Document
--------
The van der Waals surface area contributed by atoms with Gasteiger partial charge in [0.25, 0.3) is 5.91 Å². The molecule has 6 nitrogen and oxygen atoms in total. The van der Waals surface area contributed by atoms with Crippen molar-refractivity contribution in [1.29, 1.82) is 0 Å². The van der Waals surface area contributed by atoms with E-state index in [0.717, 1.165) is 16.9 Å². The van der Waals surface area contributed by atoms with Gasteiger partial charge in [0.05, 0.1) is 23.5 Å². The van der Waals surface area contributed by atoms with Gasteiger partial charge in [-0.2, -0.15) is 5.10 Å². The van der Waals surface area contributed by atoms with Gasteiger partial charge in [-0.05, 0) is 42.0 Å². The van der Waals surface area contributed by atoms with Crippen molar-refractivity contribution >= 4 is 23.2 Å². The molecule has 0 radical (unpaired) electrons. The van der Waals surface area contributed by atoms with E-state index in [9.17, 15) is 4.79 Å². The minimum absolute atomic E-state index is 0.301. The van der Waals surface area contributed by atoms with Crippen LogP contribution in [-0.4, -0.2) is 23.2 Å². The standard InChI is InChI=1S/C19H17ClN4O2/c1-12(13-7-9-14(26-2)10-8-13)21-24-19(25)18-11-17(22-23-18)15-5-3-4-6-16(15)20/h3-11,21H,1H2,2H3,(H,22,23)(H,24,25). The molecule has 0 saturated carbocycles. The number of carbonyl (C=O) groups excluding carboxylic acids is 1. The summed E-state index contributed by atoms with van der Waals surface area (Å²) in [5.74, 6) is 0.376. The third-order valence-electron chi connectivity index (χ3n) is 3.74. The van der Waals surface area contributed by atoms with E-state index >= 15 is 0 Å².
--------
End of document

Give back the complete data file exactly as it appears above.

The van der Waals surface area contributed by atoms with Gasteiger partial charge in [0.25, 0.3) is 5.91 Å². The molecule has 6 nitrogen and oxygen atoms in total. The van der Waals surface area contributed by atoms with Crippen molar-refractivity contribution in [1.29, 1.82) is 0 Å². The van der Waals surface area contributed by atoms with E-state index in [0.717, 1.165) is 16.9 Å². The van der Waals surface area contributed by atoms with Gasteiger partial charge in [0.05, 0.1) is 23.5 Å². The van der Waals surface area contributed by atoms with Gasteiger partial charge in [-0.2, -0.15) is 5.10 Å². The van der Waals surface area contributed by atoms with Gasteiger partial charge in [-0.05, 0) is 42.0 Å². The van der Waals surface area contributed by atoms with Crippen molar-refractivity contribution >= 4 is 23.2 Å². The molecule has 0 radical (unpaired) electrons. The van der Waals surface area contributed by atoms with E-state index in [9.17, 15) is 4.79 Å². The minimum absolute atomic E-state index is 0.301. The van der Waals surface area contributed by atoms with Crippen LogP contribution in [-0.4, -0.2) is 23.2 Å². The standard InChI is InChI=1S/C19H17ClN4O2/c1-12(13-7-9-14(26-2)10-8-13)21-24-19(25)18-11-17(22-23-18)15-5-3-4-6-16(15)20/h3-11,21H,1H2,2H3,(H,22,23)(H,24,25). The molecule has 0 saturated carbocycles. The number of carbonyl (C=O) groups excluding carboxylic acids is 1. The summed E-state index contributed by atoms with van der Waals surface area (Å²) in [5.74, 6) is 0.376. The third-order valence-electron chi connectivity index (χ3n) is 3.74. The van der Waals surface area contributed by atoms with E-state index >= 15 is 0 Å².